Geddy Lee courtesy of Tina Davey.
One of the greatest advantages of being able to listen back to tracks in preproduction is that you can do the listening with the client. When I started live engineering lo those many years ago, I would hand the artist—or their assistant, more likely—a recording of the run-through on something called a cassette tape. The artist would listen to the cassette on their Walkman (who remembers those?), make some notes, maybe call in the middle of the night to talk about it, come in late the next day and give you the notes, and then start the run-through before you had any time to make any adjustments. Later, the audio was upgraded to CD-quality recordings—and then downgraded slightly to MP3—but the process remained essentially the same, and adjusting the mix to suit the singer/guitarist/drummer/keyboardist/bassist’s tastes was laborious.
More than occasionally, the artist would listen to the next day’s cassette and say, “No, that wasn’t what I meant… I said it was ‘blue and glassy sounding’—not ‘metallic.’ Please try again and this time add some more highs to the low midrange.” Then the engineer would try again to interpret this into something grounded in the real world of physics and electronics.
Fast-forward to today… now you can sit with the artist in a room listening to a live recording of them singing and playing and make a tweak and say, “You mean this?” They can say, “Yes!” If the singer wants more highs on the low midrange (I’ve had this request), you can boost a frequency and sweep around until he shouts, “STOP!” If you’re having an issue with an instrument, like it’s a little too overdriven, you can play it back for the artist and point it out to them, saying something like, “Are you sure this is what you’re going for?” Maybe it is.
Geddy Lee’s bass sound is a combination of five channels, which represent various aspects of an entire bass sound, and run from clean to distorted-beyond-all-reason. The two main components of his sound are an Avalon DI and a Palmer DI. The Avalon is warm with a punchy midrange, and the Palmer is super clear with an extended low end. The last three channels are all distorted to one degree or another. There’s an instantiation of Eleven dialed up to sound like an old Fender Bassman—slightly distorted, but not crazy. There’s a SansAmp, which is more distorted and further down in the mix. Then there’s an Orange amp, which we run off to a bass cab backstage and throw another Palmer PDI-03 on. It’s cranked wide open and is preposterously distorted. It sits in the back of the bass mix. All of this gets sub-grouped, compressed, and run into an instantiation of Waves API 550A EQ.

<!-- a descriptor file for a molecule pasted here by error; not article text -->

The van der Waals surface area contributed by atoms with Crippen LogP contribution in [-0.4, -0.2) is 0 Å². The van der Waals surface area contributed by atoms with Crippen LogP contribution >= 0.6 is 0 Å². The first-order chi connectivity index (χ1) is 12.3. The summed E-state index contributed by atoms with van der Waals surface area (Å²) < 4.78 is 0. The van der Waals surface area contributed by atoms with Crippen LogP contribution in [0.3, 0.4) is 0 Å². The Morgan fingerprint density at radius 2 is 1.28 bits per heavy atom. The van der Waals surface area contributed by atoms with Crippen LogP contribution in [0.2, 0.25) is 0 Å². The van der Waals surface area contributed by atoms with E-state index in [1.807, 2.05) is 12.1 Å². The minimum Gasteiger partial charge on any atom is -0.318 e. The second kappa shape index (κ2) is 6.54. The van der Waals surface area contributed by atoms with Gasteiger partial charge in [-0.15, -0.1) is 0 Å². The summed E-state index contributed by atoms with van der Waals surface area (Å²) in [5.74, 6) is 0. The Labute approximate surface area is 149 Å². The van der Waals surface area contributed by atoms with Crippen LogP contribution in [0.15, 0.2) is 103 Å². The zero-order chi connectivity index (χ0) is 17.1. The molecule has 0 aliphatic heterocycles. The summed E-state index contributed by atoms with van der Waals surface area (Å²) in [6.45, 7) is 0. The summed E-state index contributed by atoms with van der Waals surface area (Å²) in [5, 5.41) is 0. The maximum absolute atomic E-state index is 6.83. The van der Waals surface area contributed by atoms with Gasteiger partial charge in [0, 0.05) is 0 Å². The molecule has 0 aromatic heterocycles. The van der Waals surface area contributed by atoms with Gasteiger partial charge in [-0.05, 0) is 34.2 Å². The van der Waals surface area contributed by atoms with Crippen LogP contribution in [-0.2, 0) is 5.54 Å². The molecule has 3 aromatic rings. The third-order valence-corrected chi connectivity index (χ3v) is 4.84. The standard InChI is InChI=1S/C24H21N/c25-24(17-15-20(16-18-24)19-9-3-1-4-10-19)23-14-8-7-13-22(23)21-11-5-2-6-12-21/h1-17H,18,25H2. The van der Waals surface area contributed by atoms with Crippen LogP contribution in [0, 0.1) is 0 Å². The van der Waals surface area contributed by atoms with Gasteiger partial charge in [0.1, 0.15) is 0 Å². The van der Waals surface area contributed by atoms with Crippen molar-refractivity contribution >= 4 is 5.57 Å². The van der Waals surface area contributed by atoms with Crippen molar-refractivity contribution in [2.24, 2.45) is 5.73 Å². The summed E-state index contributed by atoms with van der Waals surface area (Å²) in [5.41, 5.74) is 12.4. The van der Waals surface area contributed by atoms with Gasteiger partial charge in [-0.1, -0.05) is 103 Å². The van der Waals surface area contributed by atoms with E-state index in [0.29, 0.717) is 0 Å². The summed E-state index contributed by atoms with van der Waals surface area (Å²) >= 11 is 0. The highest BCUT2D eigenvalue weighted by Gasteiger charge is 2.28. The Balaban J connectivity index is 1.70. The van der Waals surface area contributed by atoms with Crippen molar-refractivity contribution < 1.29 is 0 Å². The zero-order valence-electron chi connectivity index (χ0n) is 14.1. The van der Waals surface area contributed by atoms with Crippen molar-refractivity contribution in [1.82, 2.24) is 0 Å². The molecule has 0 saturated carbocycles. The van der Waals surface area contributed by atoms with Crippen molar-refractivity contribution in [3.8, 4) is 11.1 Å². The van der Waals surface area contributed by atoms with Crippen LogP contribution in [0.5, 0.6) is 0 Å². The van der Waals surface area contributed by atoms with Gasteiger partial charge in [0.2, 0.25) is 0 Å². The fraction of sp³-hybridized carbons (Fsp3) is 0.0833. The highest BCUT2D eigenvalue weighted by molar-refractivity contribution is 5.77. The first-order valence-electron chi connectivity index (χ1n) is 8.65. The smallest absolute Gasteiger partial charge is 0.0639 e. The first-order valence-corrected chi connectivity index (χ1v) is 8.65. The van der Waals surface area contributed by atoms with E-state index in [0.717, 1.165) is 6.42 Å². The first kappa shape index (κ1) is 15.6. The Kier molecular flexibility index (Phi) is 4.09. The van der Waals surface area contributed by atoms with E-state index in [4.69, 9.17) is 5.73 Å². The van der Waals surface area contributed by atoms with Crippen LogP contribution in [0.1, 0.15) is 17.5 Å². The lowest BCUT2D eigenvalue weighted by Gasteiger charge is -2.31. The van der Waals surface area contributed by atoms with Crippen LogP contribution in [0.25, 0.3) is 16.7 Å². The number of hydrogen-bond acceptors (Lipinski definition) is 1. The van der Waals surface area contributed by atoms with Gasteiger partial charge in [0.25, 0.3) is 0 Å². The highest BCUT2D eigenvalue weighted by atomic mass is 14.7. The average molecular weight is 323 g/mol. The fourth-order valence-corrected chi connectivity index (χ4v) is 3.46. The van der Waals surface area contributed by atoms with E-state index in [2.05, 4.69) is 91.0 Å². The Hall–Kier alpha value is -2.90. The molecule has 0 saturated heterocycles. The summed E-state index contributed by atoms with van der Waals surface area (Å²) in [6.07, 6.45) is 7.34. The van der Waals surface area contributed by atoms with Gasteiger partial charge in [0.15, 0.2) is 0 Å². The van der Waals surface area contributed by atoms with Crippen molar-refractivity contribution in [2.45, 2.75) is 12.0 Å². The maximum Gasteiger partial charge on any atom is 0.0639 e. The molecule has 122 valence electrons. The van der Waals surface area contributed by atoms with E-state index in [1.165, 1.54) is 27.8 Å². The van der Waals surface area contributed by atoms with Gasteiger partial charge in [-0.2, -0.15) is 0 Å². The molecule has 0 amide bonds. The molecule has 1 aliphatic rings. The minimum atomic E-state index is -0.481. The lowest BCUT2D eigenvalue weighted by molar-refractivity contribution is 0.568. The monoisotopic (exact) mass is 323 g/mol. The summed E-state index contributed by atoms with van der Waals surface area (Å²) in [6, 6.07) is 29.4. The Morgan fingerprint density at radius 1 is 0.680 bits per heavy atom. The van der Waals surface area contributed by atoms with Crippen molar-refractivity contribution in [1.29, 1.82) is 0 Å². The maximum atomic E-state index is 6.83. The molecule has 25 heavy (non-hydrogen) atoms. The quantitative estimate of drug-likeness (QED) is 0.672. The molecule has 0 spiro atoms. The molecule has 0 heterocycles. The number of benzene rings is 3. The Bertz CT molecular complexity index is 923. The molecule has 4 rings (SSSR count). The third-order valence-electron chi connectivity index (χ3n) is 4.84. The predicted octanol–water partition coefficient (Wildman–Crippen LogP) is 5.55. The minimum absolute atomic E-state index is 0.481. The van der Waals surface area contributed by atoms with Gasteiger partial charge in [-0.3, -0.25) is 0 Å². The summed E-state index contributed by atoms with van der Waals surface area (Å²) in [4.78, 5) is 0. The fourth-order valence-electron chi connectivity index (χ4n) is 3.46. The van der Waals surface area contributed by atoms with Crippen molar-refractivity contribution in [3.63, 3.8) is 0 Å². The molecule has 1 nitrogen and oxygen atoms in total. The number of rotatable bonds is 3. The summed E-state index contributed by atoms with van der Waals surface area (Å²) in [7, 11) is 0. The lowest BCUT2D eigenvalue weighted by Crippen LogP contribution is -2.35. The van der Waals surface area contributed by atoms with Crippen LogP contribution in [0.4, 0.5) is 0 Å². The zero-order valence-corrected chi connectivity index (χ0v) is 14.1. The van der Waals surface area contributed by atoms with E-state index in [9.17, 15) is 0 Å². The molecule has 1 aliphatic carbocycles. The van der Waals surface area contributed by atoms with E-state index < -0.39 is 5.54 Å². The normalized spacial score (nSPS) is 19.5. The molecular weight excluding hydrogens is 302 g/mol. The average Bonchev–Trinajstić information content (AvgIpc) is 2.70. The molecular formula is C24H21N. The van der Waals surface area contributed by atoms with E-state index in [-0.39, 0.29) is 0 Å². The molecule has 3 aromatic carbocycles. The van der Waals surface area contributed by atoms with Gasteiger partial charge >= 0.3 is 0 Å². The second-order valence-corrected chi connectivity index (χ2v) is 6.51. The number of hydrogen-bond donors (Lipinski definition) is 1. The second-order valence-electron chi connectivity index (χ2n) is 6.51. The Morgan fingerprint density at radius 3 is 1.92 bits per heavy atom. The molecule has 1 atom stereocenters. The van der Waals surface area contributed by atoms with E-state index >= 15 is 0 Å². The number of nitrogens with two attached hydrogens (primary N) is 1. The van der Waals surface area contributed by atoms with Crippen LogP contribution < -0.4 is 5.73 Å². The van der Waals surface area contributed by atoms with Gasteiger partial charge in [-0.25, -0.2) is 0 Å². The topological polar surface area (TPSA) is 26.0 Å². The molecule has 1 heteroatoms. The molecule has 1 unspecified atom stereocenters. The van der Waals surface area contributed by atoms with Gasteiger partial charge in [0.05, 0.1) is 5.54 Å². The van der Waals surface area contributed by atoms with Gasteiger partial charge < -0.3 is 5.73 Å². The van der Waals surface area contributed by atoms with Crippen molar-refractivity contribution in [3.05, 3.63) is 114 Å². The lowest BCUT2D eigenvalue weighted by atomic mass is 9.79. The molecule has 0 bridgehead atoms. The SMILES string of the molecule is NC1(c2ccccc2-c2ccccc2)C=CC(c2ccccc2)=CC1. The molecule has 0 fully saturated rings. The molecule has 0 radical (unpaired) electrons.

Geddy and I have discussed his bass sound on any number of occasions over the years, but Eleven and the API EQ are new to this last set of rehearsals, so we revisited his tone. He stopped by the room one morning before rehearsals and sat down in the chair with me while I soloed up the bass subgroup on the Genelecs. The first thing that showed up on the screen was the API EQ. When Geddy saw that, he remarked how much he loved those things, and that it was great that you could really “wang” something right up, and it sounded fantastic. One point for the engineer! The next thing we listened to was the instantiation of Eleven. I think we really nailed that old Bassman sound, personally. Geddy wanted a little more overdrive, and I brought the speaker breakup down a touch.
Then we started digging into the balance. I rode up the Avalon fader and brought up the Palmer next to it—about equal level. Geddy asked for a bit less of the Palmer, favoring the midrange point that the Avalon gives his bass. Next into the mix was the Eleven channel. This came up and instantly added realism to the bass tone. Then I added the more distorted elements to the mix. First up was the SansAmp channel, which I rode in slowly until Geddy said, “Stop.” Next, I added the Orange amp channel. When I reached the point where the Orange was even with the SansAmp, we both concluded that it was too much.
I pulled both of the distorted channel faders down to the bottom, stood up, looked at Geddy and said, “There’s the faders. Put ’em where you want ’em!” He sat down in the driver’s seat and brought both faders up until he heard what he wanted and told me, “There, that’s where I like it.” And that’s where they’ve been ever since. Total time elapsed—about 20 minutes. Try that with a cassette tape!